The Timelessness of God’s Standard

I have a Muslim friend who reflected on the implications of the Supreme Court’s ruling on the legalization of same-sex marriage.

She chooses to hold back her joy, choosing to celebrate quietly.

She explains that her initial thoughts were bittersweet as she thought to celebrate would be to disobey the God for whom she keeps fasts and before whom she falls prostrate in prayer.

She initially felt a cognitive dissonance where her faith apparently stands in stark opposition to the societal beliefs she passionately wishes to advocate for.

She advocates for a deistic approach to Allah so she can be a Muslim who supports gay rights.  She desires to be progressive and so she seeks to move away from the diction of ancient manuscripts and focus on empowerment for all marginalized individuals and to silence the close-minded people who wish to limit Islam to very specific, destructive constructs and adhere only to centuries-old traditions.

I explain her situation first, because there are some parallels between her situation and the position Christianity finds itself in.

Christianity is built on the foundation of the teachings of the Bible, particularly because it is centered on the birth, life, teachings, death, and resurrection of Jesus Christ.  We affirm the authenticity and historicity of Genesis to Revelations because Jesus Himself affirms it.  Why Jesus is so important is because He is humanity’s rightful Creator and our God alongside the Father and the Holy Spirit.

So yes, the Bible is centuries old, but why should that have an impact on the truthfulness of its claims?  If the Bible is God’s Word to us, then would it not hold that the truths contained therein would be timeless, and thus binding for all generations in all ages?

However since the Bible is a collection of documents written in space-time human history, it is worth noting that we must take historical context into account as we derive lessons from the text.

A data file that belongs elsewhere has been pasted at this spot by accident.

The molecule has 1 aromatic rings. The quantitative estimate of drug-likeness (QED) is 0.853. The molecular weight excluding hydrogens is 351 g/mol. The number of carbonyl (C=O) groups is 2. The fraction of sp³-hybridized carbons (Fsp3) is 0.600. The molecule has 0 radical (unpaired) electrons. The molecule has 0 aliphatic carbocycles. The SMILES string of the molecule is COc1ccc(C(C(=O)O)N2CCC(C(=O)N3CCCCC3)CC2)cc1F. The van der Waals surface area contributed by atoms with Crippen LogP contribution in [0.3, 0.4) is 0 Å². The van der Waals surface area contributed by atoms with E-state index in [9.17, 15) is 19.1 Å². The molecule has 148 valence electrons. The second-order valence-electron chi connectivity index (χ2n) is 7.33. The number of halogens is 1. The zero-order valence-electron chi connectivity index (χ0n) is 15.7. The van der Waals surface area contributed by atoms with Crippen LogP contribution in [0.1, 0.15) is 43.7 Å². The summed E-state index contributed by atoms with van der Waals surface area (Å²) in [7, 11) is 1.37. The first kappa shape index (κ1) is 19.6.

Of particular interest of note for the LGBTQUIA community are those texts which call for the deaths of people who engage in same-sex behavior.  It is certainly true that there are texts which call for the deaths of people who exercise their sexuality in this manner, but those texts are located in a particular historical context which no longer apply to our time because of other important historical circumstances that warrant the change.

God freed the people of Israel from Egyptian slavery by the hand of Moses and through this redeemed people He wanted to show the rest of the world a glimpse of what a restored relationship with Him would look like.

He created mankind male and female and gave them a sexuality that He rightfully expects of them to exercise in accordance with His divine design.

However, Adam and Eve sinned against God by disobeying Him and putting themselves in as the new object of worship instead of the Creator they were made in the image of.

Ever since then, God has been on a rescue mission and longs to be restored in relationship to the people He made.  Fast forward to the Israel that He redeemed from Egypt.

God wanted to live among the people of Israel and bless them with His presence, but there was one problem: He is light and His people were made darkness by their sins, among them being the misuse of their God-given sexuality against His appointed order.